laser cut hooks for jib and toppinglift, and below that a separate hook for the shrouds. Note how low the jib attaches compared to the middle measurement band - that's because the mast and mainsail are higher up due to the high gooseneck. Rake adjustment with multiple holes in the mast.

Laser cut ss mast crane.

A box full of laser-cut parts.

Pierre gonnet had some fittings on display.

Gooseneck fittings.

some black bottlescrews for shroud tensioning.

Finally a few pictures of Brad's boat.

no1 rig jib attached to the deck with a piece of string through the deck eye. An alternative to the through-deck tube which is more elaborate to build.

A view of the rig. Shrouds attached to the same kind of hook (covered with tape) on the front side of the mast as on GBR20, but much lower on this boat.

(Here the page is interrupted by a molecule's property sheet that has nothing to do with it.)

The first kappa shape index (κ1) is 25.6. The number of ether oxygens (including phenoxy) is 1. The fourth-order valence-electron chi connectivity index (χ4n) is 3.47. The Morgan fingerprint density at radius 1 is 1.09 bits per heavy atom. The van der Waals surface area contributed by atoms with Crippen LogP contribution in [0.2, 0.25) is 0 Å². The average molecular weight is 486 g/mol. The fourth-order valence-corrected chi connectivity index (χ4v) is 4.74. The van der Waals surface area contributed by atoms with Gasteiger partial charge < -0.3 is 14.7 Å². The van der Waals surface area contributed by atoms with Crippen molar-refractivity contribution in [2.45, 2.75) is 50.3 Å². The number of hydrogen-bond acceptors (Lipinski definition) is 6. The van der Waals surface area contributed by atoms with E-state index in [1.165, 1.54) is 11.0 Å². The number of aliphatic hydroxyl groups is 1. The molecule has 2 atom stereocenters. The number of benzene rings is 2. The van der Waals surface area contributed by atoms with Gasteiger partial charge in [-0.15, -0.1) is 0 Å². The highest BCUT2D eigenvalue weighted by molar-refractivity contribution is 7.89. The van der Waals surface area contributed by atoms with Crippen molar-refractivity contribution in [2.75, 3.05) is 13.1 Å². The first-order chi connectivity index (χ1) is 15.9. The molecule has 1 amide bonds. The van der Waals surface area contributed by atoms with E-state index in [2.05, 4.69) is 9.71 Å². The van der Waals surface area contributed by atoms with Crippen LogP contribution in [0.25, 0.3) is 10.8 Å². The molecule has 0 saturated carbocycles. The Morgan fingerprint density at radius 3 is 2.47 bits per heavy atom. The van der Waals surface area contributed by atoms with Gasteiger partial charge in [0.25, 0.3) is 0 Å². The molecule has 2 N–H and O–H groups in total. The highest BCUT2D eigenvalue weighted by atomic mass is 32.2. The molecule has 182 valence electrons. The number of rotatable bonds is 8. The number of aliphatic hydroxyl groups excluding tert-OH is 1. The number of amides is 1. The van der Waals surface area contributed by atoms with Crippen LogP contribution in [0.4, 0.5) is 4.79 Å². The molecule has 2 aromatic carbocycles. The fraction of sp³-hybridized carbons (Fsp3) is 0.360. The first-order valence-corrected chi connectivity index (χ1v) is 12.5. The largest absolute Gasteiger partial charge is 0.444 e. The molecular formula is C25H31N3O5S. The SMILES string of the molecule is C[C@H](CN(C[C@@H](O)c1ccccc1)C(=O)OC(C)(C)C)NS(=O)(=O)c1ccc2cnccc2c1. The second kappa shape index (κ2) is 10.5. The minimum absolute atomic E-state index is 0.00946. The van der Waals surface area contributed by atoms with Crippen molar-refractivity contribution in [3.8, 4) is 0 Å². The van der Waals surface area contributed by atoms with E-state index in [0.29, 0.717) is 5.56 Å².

IOM details from Marseilles

Here are some detail pictures from last week that I thought were interesting.

Graham Bantock's Topiko. Note quick-release bottlescrew and deck-fitting far right. Also note how the cunningham is threaded through a plate with holes around the mast. I think this gives a variable cunningham tension (tight on the beat, looser on the run?)

Recessed jib-sheeting hooks. With the new sheeting system and the arm-winch configuration there's no endless-loop or other sheeting lines on the deck. Just the jib sheet very neatly coming out of a PTFE fitting in the foredeck. Many boats do not use a separate sheeting position for the no2 and no3 rigs, so I guess threading the sheet under the metal wires for the no2 and no3 rigs is optional.